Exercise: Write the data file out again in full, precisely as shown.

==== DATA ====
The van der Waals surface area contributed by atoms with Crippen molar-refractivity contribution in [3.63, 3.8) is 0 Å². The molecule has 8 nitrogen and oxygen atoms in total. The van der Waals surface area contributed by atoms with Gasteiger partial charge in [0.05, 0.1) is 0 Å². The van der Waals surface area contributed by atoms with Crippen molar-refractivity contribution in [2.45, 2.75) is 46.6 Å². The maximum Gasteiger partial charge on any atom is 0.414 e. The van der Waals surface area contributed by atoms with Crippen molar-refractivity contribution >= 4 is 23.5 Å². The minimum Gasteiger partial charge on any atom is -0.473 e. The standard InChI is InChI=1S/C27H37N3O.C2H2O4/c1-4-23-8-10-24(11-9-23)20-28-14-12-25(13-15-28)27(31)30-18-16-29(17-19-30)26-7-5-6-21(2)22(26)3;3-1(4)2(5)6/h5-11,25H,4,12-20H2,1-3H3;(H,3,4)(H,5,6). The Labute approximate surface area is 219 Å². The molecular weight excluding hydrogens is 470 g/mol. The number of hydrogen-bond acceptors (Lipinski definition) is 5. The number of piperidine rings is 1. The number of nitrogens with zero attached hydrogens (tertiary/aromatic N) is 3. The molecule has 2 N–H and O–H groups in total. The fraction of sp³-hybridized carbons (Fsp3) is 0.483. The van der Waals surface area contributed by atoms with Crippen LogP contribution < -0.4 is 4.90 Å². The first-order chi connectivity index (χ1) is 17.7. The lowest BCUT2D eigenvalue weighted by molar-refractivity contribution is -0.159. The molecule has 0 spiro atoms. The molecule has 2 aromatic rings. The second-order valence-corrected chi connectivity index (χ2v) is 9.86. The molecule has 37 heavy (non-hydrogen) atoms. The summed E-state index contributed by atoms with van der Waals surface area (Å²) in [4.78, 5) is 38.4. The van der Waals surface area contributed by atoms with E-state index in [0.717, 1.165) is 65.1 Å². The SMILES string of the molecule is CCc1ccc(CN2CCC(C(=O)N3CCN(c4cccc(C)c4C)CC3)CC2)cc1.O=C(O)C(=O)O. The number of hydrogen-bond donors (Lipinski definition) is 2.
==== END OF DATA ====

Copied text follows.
The van der Waals surface area contributed by atoms with Crippen molar-refractivity contribution in [3.63, 3.8) is 0 Å². The molecule has 8 nitrogen and oxygen atoms in total. The van der Waals surface area contributed by atoms with Gasteiger partial charge in [0.05, 0.1) is 0 Å². The van der Waals surface area contributed by atoms with Crippen molar-refractivity contribution in [2.45, 2.75) is 46.6 Å². The maximum Gasteiger partial charge on any atom is 0.414 e. The van der Waals surface area contributed by atoms with Crippen molar-refractivity contribution >= 4 is 23.5 Å². The minimum Gasteiger partial charge on any atom is -0.473 e. The standard InChI is InChI=1S/C27H37N3O.C2H2O4/c1-4-23-8-10-24(11-9-23)20-28-14-12-25(13-15-28)27(31)30-18-16-29(17-19-30)26-7-5-6-21(2)22(26)3;3-1(4)2(5)6/h5-11,25H,4,12-20H2,1-3H3;(H,3,4)(H,5,6). The Labute approximate surface area is 219 Å². The molecular weight excluding hydrogens is 470 g/mol. The number of hydrogen-bond acceptors (Lipinski definition) is 5. The number of piperidine rings is 1. The number of nitrogens with zero attached hydrogens (tertiary/aromatic N) is 3. The molecule has 2 N–H and O–H groups in total. The fraction of sp³-hybridized carbons (Fsp3) is 0.483. The van der Waals surface area contributed by atoms with Crippen LogP contribution < -0.4 is 4.90 Å². The first-order chi connectivity index (χ1) is 17.7. The lowest BCUT2D eigenvalue weighted by molar-refractivity contribution is -0.159. The molecule has 0 spiro atoms. The molecule has 2 aromatic rings. The second-order valence-corrected chi connectivity index (χ2v) is 9.86. The molecule has 37 heavy (non-hydrogen) atoms. The summed E-state index contributed by atoms with van der Waals surface area (Å²) in [4.78, 5) is 38.4. The van der Waals surface area contributed by atoms with E-state index in [0.717, 1.165) is 65.1 Å². The SMILES string of the molecule is CCc1ccc(CN2CCC(C(=O)N3CCN(c4cccc(C)c4C)CC3)CC2)cc1.O=C(O)C(=O)O. The number of hydrogen-bond donors (Lipinski definition) is 2.